The Paradox of Choice

A few years ago, an Ethiopian doctor visited and observed in a healthcare facility where I did the marketing. After I picked him up at the airport in Nashville, I helped him get settled in the short-term apartment where he would stay for the next three months. We took him to K-Mart to pick up all the stuff he would need for his stay in the USA. I remember standing in housewares/linens and asking which kind of sheets he wanted. I looked at his face and saw utter confusion as he had become overwhelmed by too many choices. He said, in Ethiopia, when you wanted sheets…there were maybe two kinds to choose from….not the entire Martha Stewart collection. It was the same with everything we bought for him that afternoon: towels, plates, etc. We eventually just started to choose for him.

Barry Schwartz had a book last year called “The Paradox of Choice” that mainly dealt with too many choices in the supermarket. (1st line of book…”Scanning the shelves of my local supermarket recently, I found 85 different varieties and brands of crackers.) Think about how many different varieties and choices there are in a supermarket as the nefarious “brand extension” mentality of corporations takes over and R&D has to find a reason to exist. As the number of choices we are presented with increases, we don’t always have the time to look at all the information to make the best choice.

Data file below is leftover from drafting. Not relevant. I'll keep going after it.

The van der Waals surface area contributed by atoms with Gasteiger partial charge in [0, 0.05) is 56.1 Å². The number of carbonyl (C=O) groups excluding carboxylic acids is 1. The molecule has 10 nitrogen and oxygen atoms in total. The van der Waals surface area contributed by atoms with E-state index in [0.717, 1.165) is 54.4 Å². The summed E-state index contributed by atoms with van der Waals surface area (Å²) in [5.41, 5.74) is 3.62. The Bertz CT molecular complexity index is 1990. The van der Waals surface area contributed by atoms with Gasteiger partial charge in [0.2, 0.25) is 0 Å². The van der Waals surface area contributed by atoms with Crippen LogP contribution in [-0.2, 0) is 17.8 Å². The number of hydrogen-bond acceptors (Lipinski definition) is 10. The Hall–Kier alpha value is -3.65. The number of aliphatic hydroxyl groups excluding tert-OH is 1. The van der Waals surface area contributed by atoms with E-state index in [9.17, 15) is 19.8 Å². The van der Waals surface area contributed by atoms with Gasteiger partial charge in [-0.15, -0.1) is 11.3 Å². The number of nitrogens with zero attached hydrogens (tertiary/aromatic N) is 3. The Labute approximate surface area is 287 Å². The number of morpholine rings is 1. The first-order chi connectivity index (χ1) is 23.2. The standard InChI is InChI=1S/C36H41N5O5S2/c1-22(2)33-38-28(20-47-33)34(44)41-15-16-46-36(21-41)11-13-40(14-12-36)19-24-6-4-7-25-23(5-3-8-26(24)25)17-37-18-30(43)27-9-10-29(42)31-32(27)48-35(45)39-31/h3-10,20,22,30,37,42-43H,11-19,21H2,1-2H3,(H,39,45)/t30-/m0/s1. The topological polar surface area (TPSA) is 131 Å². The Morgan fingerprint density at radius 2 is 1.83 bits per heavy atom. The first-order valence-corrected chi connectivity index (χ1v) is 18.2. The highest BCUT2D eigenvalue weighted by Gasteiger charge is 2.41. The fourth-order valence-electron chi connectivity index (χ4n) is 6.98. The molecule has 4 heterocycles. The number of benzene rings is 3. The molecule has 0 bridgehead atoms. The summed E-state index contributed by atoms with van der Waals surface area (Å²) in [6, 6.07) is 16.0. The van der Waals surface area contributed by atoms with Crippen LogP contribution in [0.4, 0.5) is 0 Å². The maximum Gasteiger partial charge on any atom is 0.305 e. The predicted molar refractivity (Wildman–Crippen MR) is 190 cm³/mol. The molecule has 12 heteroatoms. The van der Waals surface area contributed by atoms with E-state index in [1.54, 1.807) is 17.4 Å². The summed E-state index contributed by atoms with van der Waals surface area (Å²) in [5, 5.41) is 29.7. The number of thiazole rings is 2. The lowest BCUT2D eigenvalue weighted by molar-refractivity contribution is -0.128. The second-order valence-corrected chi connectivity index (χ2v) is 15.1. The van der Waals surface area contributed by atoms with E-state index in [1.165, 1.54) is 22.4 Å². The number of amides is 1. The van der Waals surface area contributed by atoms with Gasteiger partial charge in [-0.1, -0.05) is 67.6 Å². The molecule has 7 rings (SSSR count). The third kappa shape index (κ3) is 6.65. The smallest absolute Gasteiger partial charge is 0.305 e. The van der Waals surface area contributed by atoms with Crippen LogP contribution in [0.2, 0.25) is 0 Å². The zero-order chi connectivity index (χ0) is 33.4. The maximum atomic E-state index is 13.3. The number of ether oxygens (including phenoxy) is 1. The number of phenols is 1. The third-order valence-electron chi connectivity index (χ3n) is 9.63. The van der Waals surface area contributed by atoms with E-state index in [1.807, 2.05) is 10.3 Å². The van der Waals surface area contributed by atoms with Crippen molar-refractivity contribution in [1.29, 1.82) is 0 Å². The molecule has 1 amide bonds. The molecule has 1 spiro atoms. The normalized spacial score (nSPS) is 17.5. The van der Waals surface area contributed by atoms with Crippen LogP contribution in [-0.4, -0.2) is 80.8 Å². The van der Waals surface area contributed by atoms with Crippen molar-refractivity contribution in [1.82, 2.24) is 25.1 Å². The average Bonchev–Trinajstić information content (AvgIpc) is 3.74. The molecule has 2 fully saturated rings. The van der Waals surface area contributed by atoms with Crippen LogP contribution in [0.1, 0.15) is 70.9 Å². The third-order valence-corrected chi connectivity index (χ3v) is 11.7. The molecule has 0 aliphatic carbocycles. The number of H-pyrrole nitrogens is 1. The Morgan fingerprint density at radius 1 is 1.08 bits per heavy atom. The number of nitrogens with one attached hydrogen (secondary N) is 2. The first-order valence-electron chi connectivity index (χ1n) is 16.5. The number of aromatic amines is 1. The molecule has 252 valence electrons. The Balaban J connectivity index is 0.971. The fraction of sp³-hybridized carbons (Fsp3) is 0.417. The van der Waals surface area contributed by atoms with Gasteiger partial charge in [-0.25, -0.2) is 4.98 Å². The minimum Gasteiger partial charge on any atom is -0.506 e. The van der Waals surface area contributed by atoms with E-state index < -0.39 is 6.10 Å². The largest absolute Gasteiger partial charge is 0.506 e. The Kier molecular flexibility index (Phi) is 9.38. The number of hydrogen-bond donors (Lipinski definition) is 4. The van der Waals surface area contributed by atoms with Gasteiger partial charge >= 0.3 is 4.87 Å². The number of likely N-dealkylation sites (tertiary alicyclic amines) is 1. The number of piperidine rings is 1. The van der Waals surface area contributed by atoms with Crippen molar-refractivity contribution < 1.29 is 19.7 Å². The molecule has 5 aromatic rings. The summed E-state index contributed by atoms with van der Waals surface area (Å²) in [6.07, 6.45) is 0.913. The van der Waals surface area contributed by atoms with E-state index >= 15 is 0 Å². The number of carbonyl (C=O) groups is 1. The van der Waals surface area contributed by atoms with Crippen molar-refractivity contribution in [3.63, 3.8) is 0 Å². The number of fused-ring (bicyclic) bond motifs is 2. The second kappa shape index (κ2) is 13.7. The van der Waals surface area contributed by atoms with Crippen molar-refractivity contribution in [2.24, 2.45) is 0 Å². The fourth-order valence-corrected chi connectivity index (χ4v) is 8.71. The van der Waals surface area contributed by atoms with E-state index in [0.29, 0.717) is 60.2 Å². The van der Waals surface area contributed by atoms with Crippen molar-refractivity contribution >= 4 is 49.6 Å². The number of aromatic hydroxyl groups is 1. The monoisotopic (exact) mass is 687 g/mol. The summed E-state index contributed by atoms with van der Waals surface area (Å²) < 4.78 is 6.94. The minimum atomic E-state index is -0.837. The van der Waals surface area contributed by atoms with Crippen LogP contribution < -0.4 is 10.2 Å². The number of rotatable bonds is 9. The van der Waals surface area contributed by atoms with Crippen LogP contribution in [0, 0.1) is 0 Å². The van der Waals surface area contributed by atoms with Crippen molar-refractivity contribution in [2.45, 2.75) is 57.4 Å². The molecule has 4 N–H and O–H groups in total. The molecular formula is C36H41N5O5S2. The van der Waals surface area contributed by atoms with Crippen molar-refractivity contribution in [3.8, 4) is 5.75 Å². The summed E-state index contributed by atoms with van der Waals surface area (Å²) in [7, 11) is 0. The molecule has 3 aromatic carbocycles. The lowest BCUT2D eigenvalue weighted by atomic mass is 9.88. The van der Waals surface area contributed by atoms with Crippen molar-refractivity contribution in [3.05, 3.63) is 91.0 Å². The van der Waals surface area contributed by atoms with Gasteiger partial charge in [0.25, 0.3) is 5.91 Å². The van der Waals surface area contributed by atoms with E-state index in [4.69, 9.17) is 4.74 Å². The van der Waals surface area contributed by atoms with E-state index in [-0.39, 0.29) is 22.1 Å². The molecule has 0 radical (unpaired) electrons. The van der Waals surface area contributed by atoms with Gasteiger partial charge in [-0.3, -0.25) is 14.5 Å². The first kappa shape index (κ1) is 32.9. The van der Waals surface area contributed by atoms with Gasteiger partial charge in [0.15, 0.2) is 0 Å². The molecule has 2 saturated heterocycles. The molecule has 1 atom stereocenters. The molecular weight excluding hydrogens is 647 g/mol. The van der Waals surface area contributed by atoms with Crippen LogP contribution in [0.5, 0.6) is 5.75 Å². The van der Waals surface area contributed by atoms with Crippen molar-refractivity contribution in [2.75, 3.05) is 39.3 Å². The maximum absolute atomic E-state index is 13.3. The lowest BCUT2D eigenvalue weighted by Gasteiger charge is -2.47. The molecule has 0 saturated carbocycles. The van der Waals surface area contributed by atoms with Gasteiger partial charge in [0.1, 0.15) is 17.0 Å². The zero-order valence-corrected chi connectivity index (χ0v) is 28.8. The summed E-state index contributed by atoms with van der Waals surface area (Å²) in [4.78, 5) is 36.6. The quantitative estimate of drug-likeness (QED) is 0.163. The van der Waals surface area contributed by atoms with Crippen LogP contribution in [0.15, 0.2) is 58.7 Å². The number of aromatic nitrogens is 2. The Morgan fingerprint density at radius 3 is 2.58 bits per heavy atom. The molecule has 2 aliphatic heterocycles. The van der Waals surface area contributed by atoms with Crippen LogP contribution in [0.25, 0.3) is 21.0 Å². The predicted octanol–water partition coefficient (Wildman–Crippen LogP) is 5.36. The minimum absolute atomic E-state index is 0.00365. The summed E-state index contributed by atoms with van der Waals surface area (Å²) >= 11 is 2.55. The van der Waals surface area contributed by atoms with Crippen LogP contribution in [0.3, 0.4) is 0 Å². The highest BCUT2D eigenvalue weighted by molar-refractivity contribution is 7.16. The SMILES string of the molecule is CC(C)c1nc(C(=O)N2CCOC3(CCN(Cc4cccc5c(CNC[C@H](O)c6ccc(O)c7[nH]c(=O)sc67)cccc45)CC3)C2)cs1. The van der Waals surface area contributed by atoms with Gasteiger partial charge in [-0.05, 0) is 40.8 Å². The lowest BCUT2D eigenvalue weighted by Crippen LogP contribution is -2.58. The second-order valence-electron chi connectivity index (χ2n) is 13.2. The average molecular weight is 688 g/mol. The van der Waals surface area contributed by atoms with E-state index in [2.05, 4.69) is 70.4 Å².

It eventually hurts your company and your brand. Why Variety Backfires is the focus of a new paper co-written by Harvard Business School professor John Gourville and Dilip Soman of the University of Toronto’s Rotman School of Management. They even give it a name…”overchoice”.

Check it out. It’s a good thing to ponder the next time you’re browsing the menu/book at The Cheesecake Factory.

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1 thought on “The Paradox of Choice

  1. Laura Ries

    I totally agree. More choice is not necessarily a better thing for consumers. It is confusing and overwhelming for them. But even more important is the fact that line extension damages the power of the brand in the long term. The more you expand the brand the weaker it becomes. The more things you put your brand name on the less meaningful it becomes. The more you focus your brand the more power you brand will have in the mind of the consumer. Brands should strive to own a word in the mind. Volvo=Safety. BMW=Driving. Red Bull=Energy drink. Google=Search.

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